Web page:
Hopefully, that makes sense.
When fear takes over, it can derail your plans, your mindset, and your sense of self. Our brains are remarkably complicated organs yet they can also be quite simple. When our rational and fear-based selves are at odds, one side has to win. Without the proper tools or protocols, letting your fears win can make you wind up with a lifelong list of things you never gave yourself the permission to do.
Example: But What if I Fail?
At Year Disrupted, we are, quite literally on the eve of leaving our lives behind. We’re saying “see you later” to the way we’ve lived for years and questioning everything we’ve been taught in terms of success, happiness, and financial security.
I remember when we first made the decision to quit our jobs, grow business online, and set in motion the plans to spend 2020 traveling the world while generating income. It was such a relief, an exciting, momentous occasion. Finally, I thought, I’m doing exactly what I want to do. Remember when I said fear visited at unwanted times? Just as I needed that initial excitement, confidence, and momentum to support me through the logistical and emotional next steps, boom. Fear.
What if I Fail? What if I can’t do it?
This was a big one because so many individual fears conspired to make this one, individual fear. When I started to decode this thought, I found several components underneath.
But what if I fail?
What if my business isn’t successful?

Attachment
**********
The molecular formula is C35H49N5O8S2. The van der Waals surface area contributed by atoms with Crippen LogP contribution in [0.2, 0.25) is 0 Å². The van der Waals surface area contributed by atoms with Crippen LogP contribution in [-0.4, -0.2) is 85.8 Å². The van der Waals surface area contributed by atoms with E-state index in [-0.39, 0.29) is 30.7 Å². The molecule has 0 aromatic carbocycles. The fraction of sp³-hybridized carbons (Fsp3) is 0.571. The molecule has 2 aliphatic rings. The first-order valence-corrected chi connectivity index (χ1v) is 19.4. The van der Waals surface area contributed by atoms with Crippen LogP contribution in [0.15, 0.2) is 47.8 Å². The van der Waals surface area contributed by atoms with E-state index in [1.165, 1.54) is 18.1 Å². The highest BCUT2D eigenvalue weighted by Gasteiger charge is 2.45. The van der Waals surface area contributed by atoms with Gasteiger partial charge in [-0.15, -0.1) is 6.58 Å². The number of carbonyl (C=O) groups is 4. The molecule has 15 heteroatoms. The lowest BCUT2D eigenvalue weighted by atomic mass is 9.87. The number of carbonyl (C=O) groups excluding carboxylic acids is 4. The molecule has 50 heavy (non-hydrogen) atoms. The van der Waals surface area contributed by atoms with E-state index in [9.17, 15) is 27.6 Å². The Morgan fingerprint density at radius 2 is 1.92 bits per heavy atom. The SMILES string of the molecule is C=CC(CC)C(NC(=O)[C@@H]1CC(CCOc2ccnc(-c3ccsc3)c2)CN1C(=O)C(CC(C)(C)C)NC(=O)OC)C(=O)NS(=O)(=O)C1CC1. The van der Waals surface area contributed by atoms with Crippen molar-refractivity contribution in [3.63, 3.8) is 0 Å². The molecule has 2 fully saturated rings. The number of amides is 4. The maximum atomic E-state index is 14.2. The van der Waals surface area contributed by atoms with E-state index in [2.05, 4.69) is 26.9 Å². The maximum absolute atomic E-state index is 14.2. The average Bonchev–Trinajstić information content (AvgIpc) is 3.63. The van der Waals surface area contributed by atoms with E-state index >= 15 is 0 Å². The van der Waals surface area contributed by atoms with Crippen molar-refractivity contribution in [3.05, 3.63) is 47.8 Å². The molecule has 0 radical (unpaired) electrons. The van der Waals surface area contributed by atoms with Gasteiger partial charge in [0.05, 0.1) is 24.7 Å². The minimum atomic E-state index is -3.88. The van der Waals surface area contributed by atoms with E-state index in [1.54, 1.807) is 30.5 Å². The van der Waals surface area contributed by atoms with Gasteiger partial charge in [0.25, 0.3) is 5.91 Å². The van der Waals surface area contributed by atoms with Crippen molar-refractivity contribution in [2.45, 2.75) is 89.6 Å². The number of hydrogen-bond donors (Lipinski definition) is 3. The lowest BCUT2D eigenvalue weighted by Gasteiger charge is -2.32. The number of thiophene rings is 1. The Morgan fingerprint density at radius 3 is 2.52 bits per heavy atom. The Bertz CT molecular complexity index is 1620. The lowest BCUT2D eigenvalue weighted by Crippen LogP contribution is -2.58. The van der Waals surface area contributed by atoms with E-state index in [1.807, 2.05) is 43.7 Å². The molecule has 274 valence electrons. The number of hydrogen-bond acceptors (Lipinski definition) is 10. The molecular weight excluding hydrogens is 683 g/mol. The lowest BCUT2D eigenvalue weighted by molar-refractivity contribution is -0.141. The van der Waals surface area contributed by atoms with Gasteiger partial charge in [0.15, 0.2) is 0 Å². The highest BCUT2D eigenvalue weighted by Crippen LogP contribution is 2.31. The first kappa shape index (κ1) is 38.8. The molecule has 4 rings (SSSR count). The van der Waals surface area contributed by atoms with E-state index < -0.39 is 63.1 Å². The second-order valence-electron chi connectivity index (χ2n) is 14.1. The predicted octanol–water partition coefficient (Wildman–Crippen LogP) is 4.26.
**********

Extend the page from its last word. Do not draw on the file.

And what does it even mean for my business to be successful?
What will future employers think of this huge gap in my resume?
How will I explain myself to friends and family who are rooting for me?
What if I don’t have enough money?
What does enough money even mean?
When I decoded this fear, I realized that many of its components were as though I had already failed. For example, explaining the gap in my resume to my future employer is living in a reality that is SO far away, that the world might be over by then. Plus, if everything goes according to plan, then I will not need to even worry about that.
What if I fail? There were so many vague questions that lead to such a damning belief. It was hyperbolic and dramatic, but did it even mean anything legitimate?
What if I succeed? This mindset seemed much more definable and exciting. Taking fear-based steps to prevent hypothetical situations that may or may not happen would mean continuing to live a deferred life plan.
What if I succeed? This question involves more agency, more creativity, and vision. It can be harder, but it’s more fulfilling. I get to decide what it means to succeed instead of fearing the vague meaning of failure.
I wish I could say that fear was a one-time villain that I had permanently vanquished once and for all. In reality, fear continues to pop in every once in a while, even though every logistic is already set in motion for this plan. I’ve learned that the brain hijacks are far less frequent and intense. It’s a habit and a practice, much like going to the gym even when you’re tired. If you’re ready to try something new or just live your life with more of an abundance mindset, give fear setting a try and let me know what you think!